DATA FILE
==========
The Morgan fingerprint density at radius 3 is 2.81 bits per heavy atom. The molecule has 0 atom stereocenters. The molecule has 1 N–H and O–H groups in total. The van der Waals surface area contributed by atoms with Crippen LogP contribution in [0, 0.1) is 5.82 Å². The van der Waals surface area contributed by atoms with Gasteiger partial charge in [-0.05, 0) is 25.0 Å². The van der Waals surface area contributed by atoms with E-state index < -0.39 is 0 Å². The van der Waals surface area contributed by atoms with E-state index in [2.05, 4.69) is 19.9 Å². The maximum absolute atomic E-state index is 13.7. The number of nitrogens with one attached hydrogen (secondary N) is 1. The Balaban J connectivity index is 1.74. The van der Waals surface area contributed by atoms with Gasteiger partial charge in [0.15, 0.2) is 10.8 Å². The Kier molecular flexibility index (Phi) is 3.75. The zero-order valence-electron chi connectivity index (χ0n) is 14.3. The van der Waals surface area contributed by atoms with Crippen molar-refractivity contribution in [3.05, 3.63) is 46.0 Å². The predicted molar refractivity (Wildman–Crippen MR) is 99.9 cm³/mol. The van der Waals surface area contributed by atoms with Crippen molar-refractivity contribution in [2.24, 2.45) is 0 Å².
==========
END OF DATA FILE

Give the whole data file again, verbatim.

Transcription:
The Morgan fingerprint density at radius 3 is 2.81 bits per heavy atom. The molecule has 0 atom stereocenters. The molecule has 1 N–H and O–H groups in total. The van der Waals surface area contributed by atoms with Crippen LogP contribution in [0, 0.1) is 5.82 Å². The van der Waals surface area contributed by atoms with Gasteiger partial charge in [-0.05, 0) is 25.0 Å². The van der Waals surface area contributed by atoms with E-state index < -0.39 is 0 Å². The van der Waals surface area contributed by atoms with E-state index in [2.05, 4.69) is 19.9 Å². The maximum absolute atomic E-state index is 13.7. The number of nitrogens with one attached hydrogen (secondary N) is 1. The Balaban J connectivity index is 1.74. The van der Waals surface area contributed by atoms with Gasteiger partial charge in [0.15, 0.2) is 10.8 Å². The Kier molecular flexibility index (Phi) is 3.75. The zero-order valence-electron chi connectivity index (χ0n) is 14.3. The van der Waals surface area contributed by atoms with Crippen molar-refractivity contribution in [3.05, 3.63) is 46.0 Å². The predicted molar refractivity (Wildman–Crippen MR) is 99.9 cm³/mol. The van der Waals surface area contributed by atoms with Crippen molar-refractivity contribution in [2.24, 2.45) is 0 Å².